Cobalt glass—known as "smalt" when ground as a pigment—is a deep blue colored glass prepared by including a cobalt compound, typically cobalt oxide or cobalt carbonate, in a glass melt. Cobalt is a very intense coloring agent and very little is required to show a noticeable amount of color. Cobalt blue glass is also used as an optical filter in flame tests to filter out the yellow flame caused by contamination with sodium, and expand the ability to see violet and blue hues.
Moderately ground cobalt glass (potassium cobalt silicate)—called "smalt"—has been historically important as a pigment in glassmaking, painting, pottery, for surface decoration of other types of glass and ceramics, and other media. The long history of its manufacture and use has been described comprehensively. Cobalt aluminate, also known as "cobalt blue", can be used in a similar way.
Cobalt glass such as Bristol blue glass is appreciated for its attractive color and is popular with collectors. It is used in the distinctive blue bottles of Harvey's Bristol Cream sherry and Tŷ Nant mineral water.
The earliest known example of cobalt aluminate glass dates to a lump from about 2000 BC in ancient Mesopotamia, very possibly intended for use as a pigment; it was rare until the modern era. Cobalt oxide smalt appears as a pigment in Egyptian pottery about five centuries later, and soon after in the Aegean region, and this is the pigment normally known as smalt. In paintings, smalt has a tendency to lose its color over a long period, and is little used today. However, when used in ceramics for underglaze decoration, it keeps its colour well, and is the main blue used in blue and white pottery from a wide range of dates and areas, including Chinese blue and white porcelain from the Yuan and Ming dynasties, Renaissance Italian maiolica and Delftware.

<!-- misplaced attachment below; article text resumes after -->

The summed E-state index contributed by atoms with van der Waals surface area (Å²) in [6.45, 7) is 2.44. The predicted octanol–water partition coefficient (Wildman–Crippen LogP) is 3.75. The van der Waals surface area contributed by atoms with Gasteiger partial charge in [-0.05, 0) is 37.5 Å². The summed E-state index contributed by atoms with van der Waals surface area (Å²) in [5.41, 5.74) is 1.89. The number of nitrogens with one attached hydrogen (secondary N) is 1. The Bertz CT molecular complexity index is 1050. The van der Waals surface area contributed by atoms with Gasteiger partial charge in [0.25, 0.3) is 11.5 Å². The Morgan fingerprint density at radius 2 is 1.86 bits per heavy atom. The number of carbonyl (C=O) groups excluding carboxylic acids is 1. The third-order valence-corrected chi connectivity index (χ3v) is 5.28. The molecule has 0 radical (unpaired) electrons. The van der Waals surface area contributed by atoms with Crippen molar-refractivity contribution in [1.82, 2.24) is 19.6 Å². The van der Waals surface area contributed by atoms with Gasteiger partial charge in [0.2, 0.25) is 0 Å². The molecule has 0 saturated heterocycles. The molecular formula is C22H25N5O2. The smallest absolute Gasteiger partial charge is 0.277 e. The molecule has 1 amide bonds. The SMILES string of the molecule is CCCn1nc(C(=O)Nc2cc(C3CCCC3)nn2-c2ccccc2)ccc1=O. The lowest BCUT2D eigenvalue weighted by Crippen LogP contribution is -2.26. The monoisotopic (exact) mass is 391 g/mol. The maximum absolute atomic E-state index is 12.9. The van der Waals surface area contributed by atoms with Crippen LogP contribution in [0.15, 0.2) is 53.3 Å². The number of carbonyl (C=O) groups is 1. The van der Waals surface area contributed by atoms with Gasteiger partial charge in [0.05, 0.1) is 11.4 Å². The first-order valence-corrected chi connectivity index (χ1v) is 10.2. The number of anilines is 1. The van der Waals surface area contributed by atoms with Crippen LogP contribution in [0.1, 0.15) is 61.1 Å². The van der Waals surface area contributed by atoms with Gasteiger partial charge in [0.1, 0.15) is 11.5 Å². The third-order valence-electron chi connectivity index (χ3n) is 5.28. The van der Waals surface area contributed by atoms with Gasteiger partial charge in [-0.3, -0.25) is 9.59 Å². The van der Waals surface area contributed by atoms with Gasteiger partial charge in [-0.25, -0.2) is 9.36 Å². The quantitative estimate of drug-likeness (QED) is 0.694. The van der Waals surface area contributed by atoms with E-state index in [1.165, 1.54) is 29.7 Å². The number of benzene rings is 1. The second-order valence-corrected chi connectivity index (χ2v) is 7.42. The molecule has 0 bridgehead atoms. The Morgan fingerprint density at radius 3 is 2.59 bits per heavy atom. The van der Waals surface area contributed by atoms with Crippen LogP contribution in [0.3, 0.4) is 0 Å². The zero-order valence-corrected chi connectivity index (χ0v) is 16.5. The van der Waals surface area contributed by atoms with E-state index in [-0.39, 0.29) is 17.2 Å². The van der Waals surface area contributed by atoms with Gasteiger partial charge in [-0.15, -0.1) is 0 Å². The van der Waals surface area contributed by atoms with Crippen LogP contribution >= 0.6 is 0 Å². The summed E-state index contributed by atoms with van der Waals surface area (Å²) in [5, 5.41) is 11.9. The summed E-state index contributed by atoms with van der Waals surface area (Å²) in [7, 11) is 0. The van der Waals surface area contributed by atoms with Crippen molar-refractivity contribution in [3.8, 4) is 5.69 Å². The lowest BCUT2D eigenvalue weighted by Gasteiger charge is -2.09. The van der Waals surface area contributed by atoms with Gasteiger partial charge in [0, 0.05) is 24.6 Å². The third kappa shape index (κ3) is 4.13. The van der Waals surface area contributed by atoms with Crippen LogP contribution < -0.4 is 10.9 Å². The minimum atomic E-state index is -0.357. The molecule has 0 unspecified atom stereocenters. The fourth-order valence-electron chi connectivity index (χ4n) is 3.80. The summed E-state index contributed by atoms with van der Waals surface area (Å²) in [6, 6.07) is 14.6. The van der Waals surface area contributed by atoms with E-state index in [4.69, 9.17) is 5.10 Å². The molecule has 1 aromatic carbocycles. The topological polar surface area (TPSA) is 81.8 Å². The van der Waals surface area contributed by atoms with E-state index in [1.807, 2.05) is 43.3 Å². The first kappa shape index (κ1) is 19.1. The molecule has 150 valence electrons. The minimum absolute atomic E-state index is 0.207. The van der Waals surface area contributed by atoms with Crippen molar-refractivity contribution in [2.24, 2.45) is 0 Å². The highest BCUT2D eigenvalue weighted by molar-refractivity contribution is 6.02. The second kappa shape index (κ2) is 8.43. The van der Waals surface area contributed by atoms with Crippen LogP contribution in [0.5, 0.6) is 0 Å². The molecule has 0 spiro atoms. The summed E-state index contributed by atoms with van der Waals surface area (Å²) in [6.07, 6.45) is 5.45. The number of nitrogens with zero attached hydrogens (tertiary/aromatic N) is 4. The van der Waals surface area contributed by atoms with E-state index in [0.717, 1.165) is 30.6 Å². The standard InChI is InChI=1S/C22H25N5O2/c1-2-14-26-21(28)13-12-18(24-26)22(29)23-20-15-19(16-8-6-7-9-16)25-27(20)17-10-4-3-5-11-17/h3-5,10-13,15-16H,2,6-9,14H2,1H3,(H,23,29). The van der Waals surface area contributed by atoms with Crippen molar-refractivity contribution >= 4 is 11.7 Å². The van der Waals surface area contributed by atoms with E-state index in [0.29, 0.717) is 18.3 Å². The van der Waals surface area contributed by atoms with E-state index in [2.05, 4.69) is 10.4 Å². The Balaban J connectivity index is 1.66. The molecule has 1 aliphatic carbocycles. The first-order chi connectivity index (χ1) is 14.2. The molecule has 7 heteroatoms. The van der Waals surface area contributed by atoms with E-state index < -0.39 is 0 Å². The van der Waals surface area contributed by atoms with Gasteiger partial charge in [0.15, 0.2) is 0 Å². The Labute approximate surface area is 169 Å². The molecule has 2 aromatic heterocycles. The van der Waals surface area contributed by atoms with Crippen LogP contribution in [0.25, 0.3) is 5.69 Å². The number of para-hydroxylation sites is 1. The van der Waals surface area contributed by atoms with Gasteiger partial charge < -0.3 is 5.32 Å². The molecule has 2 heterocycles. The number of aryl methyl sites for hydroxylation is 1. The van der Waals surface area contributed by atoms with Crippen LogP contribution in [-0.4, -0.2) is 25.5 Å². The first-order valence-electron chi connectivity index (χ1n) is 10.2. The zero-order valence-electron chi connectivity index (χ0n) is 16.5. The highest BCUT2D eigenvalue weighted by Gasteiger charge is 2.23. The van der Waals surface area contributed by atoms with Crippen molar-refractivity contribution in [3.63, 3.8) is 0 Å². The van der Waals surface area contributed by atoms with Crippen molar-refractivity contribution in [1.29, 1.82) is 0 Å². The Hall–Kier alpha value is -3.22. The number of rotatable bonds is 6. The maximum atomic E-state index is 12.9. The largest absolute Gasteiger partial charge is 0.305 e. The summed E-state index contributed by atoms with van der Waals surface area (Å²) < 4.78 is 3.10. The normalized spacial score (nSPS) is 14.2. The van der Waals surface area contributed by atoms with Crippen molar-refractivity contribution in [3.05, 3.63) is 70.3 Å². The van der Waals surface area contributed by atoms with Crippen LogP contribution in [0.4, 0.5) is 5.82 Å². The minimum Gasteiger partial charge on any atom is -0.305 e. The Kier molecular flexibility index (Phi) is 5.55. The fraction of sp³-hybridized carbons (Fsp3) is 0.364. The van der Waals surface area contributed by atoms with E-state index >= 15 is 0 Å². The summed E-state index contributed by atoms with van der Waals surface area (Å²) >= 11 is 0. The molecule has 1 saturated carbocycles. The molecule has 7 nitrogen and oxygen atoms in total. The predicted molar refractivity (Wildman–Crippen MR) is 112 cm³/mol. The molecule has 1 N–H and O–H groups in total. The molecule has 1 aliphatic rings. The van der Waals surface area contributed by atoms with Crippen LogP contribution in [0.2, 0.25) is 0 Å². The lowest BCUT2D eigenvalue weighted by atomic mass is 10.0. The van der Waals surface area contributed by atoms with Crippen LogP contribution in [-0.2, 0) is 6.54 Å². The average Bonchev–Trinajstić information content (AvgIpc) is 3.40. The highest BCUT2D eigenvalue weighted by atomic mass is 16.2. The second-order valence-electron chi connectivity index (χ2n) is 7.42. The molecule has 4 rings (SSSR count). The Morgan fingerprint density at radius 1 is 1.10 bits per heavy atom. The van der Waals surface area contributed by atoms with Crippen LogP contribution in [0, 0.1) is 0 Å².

Chinese porcelain used smalt glazes from the Tang dynasty onwards, though Chinese cobalt glass is found from the Zhou dynasty (1122–221 BC). Cobalt was used as a pigment in Central Asia from the 13th century. A fragment of a mud painting in the ancient Tangut city of Khara-Khoto has been found to contain smalt, judged to be dated between the 11th and 13th centuries. A large quantity of smalt was purchased for the decoration of the gallery of Francis I of France at Fontainebleau in 1536. Smalt, normally now discoloured, is common in European paintings from the 15th to 17th centuries. For example, it is found in Hans Holbein the Younger's portrait of Sir William Butts (ca. 1540), in Michael Pacher's painting "The Early Fathers' Altar" (ca. 1483), and in the frescos of Domenico Ghirlandaio (1449–1494).
The invention of a European smalt process has traditionally been credited to a Bohemian glassmaker named Christoph Schürer, around 1540–1560. However, its presence in Dieric Bouts' The Entombment from circa 1455 proves that it was used at least a century earlier.